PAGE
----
When performing strengthening exercises muscle active insufficiency provides an opportunity to inhibit the influence of the two joint muscles while potentially promoting the influence of the synergistic one joint muscle.

Competitive Bodybuilders’ concerns are with developing the size and shape of muscles. They frequently use the concept of muscle active insufficiency to “target” or “isolate” the exercise to develop specific muscles.

It is important to realize, though, that strict isolation of a muscle is impossible. There simply is no way to fully isolate one muscle without involving other synergists in the activity. Using muscle active insufficiency may proportionally engage the one-joint muscle more than the two-joint muscle.

Performing strengthening exercises when the muscle is in a position of active insufficiency can improve that two joint muscle’s ability to contract and perform in the slack position. The colloquial saying “Drink the hair of the dog that bit you” applies. Meaning the best cure for what ails you is to have some more of it. If you are weak at the end of the range of motion perform resistive strengthening exercises at the end of the range of motion.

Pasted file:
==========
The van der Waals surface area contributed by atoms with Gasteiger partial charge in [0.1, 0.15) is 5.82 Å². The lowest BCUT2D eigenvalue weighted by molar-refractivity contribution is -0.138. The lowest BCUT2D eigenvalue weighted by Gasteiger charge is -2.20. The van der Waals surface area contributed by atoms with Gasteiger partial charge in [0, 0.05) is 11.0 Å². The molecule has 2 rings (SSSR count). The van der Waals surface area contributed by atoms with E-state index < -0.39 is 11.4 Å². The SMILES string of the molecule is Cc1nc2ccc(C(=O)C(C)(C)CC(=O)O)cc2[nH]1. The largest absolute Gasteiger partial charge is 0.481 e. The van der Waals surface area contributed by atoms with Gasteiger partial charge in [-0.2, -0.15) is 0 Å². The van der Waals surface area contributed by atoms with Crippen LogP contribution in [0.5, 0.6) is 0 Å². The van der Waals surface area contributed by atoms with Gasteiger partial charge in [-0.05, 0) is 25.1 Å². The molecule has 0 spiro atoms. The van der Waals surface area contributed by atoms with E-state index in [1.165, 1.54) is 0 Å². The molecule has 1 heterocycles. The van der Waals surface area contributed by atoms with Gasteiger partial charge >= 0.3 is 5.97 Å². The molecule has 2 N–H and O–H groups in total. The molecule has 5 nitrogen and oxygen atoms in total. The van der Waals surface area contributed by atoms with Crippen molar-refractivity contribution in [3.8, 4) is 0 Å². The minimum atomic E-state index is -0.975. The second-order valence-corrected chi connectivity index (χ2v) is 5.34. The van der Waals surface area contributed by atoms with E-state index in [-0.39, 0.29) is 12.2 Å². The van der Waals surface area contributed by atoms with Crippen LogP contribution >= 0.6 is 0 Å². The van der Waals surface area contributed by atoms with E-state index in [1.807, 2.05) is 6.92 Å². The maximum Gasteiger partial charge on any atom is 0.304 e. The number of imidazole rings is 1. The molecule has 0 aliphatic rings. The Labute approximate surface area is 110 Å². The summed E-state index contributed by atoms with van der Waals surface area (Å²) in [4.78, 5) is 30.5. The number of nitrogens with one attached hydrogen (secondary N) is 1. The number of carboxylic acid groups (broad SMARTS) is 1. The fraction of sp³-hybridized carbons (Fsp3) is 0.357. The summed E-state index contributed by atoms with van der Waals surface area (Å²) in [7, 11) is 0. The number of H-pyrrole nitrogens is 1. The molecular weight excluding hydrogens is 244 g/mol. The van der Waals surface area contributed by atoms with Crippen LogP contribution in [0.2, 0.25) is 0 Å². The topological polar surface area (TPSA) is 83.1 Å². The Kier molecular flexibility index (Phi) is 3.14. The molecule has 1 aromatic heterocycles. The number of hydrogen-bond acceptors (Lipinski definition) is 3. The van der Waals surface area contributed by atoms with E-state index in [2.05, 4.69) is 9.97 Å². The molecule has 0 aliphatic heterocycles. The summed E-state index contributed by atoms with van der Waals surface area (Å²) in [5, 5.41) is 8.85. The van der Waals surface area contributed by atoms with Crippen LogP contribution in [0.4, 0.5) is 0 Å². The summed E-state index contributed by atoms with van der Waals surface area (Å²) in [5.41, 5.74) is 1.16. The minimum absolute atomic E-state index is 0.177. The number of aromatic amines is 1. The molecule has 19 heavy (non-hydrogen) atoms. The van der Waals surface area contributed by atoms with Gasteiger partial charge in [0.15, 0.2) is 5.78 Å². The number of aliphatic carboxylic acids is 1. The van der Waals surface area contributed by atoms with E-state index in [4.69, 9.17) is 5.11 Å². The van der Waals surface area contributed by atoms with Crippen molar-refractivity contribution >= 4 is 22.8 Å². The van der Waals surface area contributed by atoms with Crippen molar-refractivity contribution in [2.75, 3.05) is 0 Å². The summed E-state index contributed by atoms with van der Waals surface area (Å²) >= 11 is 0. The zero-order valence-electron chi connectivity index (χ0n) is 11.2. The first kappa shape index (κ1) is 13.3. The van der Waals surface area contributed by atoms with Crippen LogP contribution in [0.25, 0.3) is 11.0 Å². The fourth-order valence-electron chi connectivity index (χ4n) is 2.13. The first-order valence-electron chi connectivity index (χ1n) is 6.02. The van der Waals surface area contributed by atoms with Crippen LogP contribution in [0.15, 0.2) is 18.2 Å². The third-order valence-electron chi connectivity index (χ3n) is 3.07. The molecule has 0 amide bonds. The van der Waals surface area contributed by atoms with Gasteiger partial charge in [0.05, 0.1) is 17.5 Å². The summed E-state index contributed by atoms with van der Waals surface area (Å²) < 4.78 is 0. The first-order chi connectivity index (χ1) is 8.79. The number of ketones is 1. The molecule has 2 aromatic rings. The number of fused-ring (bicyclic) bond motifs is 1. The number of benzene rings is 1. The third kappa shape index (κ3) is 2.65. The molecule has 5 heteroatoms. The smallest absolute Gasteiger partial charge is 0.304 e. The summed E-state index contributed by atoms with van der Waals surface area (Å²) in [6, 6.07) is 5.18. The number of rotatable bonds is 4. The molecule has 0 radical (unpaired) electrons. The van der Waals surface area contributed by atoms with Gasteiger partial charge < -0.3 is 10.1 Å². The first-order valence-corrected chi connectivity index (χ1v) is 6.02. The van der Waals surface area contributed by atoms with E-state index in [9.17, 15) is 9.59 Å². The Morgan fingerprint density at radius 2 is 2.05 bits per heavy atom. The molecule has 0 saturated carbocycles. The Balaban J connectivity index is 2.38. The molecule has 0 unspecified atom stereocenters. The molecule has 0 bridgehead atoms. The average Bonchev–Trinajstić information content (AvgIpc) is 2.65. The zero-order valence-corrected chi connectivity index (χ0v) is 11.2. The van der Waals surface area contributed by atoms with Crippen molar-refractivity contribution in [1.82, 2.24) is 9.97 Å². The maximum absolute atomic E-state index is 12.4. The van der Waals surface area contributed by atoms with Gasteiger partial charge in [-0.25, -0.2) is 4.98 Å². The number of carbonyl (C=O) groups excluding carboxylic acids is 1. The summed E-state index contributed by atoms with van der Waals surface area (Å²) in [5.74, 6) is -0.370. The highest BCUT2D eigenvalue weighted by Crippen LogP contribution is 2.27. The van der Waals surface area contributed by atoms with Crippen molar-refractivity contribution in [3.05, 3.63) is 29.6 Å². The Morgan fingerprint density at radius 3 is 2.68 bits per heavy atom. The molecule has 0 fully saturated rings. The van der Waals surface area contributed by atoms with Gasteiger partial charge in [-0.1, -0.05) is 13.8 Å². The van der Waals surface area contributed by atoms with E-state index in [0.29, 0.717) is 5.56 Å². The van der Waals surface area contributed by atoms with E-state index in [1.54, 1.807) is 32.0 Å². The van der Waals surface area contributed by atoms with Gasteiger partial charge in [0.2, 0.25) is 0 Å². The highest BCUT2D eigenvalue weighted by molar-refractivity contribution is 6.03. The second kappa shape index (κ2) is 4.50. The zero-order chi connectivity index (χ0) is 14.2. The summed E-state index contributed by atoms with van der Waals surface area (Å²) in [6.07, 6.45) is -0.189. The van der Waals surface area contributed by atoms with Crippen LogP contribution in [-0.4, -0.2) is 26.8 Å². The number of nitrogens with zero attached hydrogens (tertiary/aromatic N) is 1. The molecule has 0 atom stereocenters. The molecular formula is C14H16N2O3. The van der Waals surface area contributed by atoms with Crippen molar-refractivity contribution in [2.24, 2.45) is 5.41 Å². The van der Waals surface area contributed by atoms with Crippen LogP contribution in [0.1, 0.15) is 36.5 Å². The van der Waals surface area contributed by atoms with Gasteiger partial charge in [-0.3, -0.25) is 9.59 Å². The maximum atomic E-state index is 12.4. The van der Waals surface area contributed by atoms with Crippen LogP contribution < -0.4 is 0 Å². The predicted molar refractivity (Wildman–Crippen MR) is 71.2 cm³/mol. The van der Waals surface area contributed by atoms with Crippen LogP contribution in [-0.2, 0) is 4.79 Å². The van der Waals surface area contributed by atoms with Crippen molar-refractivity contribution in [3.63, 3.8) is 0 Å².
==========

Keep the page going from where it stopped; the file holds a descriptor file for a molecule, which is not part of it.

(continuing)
End-range isometric strengthening refers to the exertion of force when a muscle is at its shortest length (slack position). Identifying the weakest point in the range of motion than using a partial range of motion repetitions at the end of the range of motion can facilitate altering stretch weakness.

Performing strengthening exercises at the weakest point in the range of motion is an application of bodybuilders' concept of targeted or isolation training.

For muscles that are too long or experiencing stretch weakness to effectively complete the range of motion at the end of the range may require some assistance. Such as using a hand to lift a joint to complete the full range of motion.

A Physical Therapist can identify ways to aid in achieving the complete range of motion including the end range position.

The information on this website is not intended or implied to be a substitute for professional medical advice, diagnosis, or treatment. You are encouraged to perform additional research regarding any information contained available through this website with other sources and consult with your physician.

Damien Howell Physical Therapy – 804-647-9499 – Fax: 866-879-8591 At-Home, At Office, At Fitness Facility – I come to you, I do home visits